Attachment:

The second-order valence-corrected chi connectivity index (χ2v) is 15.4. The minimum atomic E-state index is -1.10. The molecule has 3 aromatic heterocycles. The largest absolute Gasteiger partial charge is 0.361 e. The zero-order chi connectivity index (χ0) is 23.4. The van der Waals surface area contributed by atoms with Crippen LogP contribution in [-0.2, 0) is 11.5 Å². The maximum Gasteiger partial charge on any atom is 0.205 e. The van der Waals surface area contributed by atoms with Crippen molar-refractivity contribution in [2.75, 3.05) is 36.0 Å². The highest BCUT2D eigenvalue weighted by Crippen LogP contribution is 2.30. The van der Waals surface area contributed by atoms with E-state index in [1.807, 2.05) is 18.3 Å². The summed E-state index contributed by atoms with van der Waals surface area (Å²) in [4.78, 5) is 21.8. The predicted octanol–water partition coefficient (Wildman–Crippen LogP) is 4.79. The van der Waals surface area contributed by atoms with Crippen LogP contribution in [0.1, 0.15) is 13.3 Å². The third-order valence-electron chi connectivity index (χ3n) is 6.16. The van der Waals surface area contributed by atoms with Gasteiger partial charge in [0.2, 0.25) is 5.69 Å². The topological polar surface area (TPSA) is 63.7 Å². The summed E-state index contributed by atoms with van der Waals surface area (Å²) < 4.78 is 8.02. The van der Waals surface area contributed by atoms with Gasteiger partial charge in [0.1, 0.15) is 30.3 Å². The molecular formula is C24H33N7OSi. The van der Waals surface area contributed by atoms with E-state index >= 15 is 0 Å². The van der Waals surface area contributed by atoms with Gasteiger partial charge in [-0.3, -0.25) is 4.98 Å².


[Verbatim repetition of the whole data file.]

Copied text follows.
The second-order valence-corrected chi connectivity index (χ2v) is 15.4. The minimum atomic E-state index is -1.10. The molecule has 3 aromatic heterocycles. The largest absolute Gasteiger partial charge is 0.361 e. The zero-order chi connectivity index (χ0) is 23.4. The van der Waals surface area contributed by atoms with Crippen LogP contribution in [-0.2, 0) is 11.5 Å². The maximum Gasteiger partial charge on any atom is 0.205 e. The van der Waals surface area contributed by atoms with Crippen molar-refractivity contribution in [2.75, 3.05) is 36.0 Å². The highest BCUT2D eigenvalue weighted by Crippen LogP contribution is 2.30. The van der Waals surface area contributed by atoms with E-state index in [1.807, 2.05) is 18.3 Å². The summed E-state index contributed by atoms with van der Waals surface area (Å²) in [4.78, 5) is 21.8. The predicted octanol–water partition coefficient (Wildman–Crippen LogP) is 4.79. The van der Waals surface area contributed by atoms with Crippen LogP contribution in [0.1, 0.15) is 13.3 Å². The third-order valence-electron chi connectivity index (χ3n) is 6.16. The van der Waals surface area contributed by atoms with Gasteiger partial charge in [0.2, 0.25) is 5.69 Å². The topological polar surface area (TPSA) is 63.7 Å². The summed E-state index contributed by atoms with van der Waals surface area (Å²) < 4.78 is 8.02. The van der Waals surface area contributed by atoms with Gasteiger partial charge in [0.1, 0.15) is 30.3 Å². The molecular formula is C24H33N7OSi. The van der Waals surface area contributed by atoms with E-state index >= 15 is 0 Å². The van der Waals surface area contributed by atoms with Gasteiger partial charge in [-0.3, -0.25) is 4.98 Å².